Published in Hotpress on 11 May, 2020

Will Russell

BY: WILL RUSSELL

Away baby, let’s go!

No matter what befell revelers of the Second Summer of Love, wherever and whenever you partook in it, we’ll always have Screamadelica. Like the Stones’ Exile on Main St. it is a record to get lost in, a record where you can almost hear it been made, a record which defines a time but is timeless. It is a Picasso mesh of gospel, country, jazz, soul, psychedelia, dub and acid house. A place where rock musicians and house DJ’s dwell in harmony. You can’t untangle it. Like the pill that many liked to accompany it with, it is a complex chaos.

The Paul Cannell album sleeve is iconic. No writing. Doffing its cap to Peter Saville and Factory Records. Just that psychedelic sunburst. Inside on its grooves lies a secret code, a hidden world. Man, it would be spinning when you went out, spinning when you came in, a continuation of the night, a replication of the club. A portal to that place.

Similar to most supplicants, the entrance to its dimension was sudden and shocking. The single before Loaded was Ivy, Ivy, Ivy – is there a greater quantum leap for a band between singles?

Primal Scream on Screamadelica are a band that’s not really a band. Like George Clinton’s Parliament-Funkadelic collective, it is a platoon of musicians and sometimes you don’t know who is playing what. Except on Damaged, Primal Scream did not record the album as a band. It was democratic and anonymous, shared and egoless. An Acid House method.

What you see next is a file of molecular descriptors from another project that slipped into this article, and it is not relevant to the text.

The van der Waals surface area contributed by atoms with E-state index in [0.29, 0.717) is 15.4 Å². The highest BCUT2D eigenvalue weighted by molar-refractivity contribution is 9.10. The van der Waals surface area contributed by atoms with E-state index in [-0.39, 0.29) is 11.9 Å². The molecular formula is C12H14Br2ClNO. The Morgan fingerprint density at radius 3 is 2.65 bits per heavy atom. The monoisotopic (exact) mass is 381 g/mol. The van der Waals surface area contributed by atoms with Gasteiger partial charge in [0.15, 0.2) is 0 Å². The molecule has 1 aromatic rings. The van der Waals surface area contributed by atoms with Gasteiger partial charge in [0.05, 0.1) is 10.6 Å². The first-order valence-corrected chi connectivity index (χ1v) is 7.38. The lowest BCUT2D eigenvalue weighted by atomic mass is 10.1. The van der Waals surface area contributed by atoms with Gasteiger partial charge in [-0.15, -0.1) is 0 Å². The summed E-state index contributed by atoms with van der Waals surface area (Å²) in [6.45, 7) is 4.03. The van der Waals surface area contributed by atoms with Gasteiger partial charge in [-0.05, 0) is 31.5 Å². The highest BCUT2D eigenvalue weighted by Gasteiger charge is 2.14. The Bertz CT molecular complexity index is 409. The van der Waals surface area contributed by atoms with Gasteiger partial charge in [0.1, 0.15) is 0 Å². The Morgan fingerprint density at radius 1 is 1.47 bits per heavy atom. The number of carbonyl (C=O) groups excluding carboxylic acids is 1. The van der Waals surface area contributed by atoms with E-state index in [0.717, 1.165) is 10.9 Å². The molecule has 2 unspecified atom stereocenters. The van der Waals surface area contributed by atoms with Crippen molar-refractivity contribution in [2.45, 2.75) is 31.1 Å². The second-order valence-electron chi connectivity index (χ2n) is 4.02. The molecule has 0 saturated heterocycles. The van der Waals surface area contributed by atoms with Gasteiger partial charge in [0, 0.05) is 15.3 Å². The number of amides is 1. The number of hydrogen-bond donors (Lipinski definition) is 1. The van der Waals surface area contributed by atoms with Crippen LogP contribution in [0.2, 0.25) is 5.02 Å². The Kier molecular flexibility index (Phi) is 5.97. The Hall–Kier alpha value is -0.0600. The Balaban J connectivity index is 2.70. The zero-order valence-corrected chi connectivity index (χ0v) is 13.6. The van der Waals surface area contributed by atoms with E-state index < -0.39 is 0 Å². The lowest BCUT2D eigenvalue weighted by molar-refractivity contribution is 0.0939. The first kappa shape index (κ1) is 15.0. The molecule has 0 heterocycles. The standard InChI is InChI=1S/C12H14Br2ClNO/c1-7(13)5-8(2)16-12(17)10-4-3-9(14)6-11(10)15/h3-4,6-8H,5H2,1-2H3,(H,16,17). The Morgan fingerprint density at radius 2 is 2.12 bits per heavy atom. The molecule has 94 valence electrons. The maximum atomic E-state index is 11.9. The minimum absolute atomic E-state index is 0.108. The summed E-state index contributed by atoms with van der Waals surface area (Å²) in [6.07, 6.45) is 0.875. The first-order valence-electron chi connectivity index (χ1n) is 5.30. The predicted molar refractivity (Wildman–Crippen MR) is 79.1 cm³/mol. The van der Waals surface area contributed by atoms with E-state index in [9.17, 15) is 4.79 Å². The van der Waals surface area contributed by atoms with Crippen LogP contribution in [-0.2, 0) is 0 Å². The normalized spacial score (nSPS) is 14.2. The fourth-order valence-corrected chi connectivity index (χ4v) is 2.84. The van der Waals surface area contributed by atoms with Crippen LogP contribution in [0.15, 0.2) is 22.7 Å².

The cast includes the full-blooded Primals – Duffy, Olsen and Tomanov. The knighted mercenaries – Andrew Weatherall, Denise Johnson, The Orb and Hugo Nicolson. And the governor, Alan Magee. But Gillespie, Innes and Young are always at the center of the Primal Scream cosmos. Don’t let Bobby Gillespie fool you, he is the ultimate Riddler. The record is a puzzle, that contains an infinite depth of musical knowledge and pop history.

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It is an acid house haze dipped in rock and roll in its great guise of ecstasy. The band being of the audience. The audience being of the band. Acid House was the first great underground movement since punk. The triumvirate of Gillespie, Innes and Young had formed in punk. They were steeped in it and acid house offered a gilt-edged opportunity. To create something that sounded like nothing before.

The record is paradoxical, it documents one night, one trip and yet it charts the entire scene. Loaded was released in February 1990, 18 months before the arrival of Screamadelica. It is as much a farewell to, as a celebration of the underground movement it represented.

Primal Scream wrote the songs based on keyboard rather than guitar chords. And their trusty Akai S1000 sampler. There is so much space on the record. It has the freedom of Fela Kuti, of Bowie. The jazz of Coltrane, Miles Davies and Sun Ra. The dub of King Tubby and Joe Gibbs. The palimpsest of Can and the MC5. The soul of Motown and Stax. The outsider mentality of Pil, Link Wray and Johnny Thunders.

How many good, bad and ugly nights start with the iconic Wild Angels’ sample at the beginning of Loaded –

Just what is it that you want to do?
Well, we wanna be free, we wanna be free to do what we wanna do
And we wanna get loaded and we wanna have a good time
And that’s what we’re gonna do (away baby, let’s go)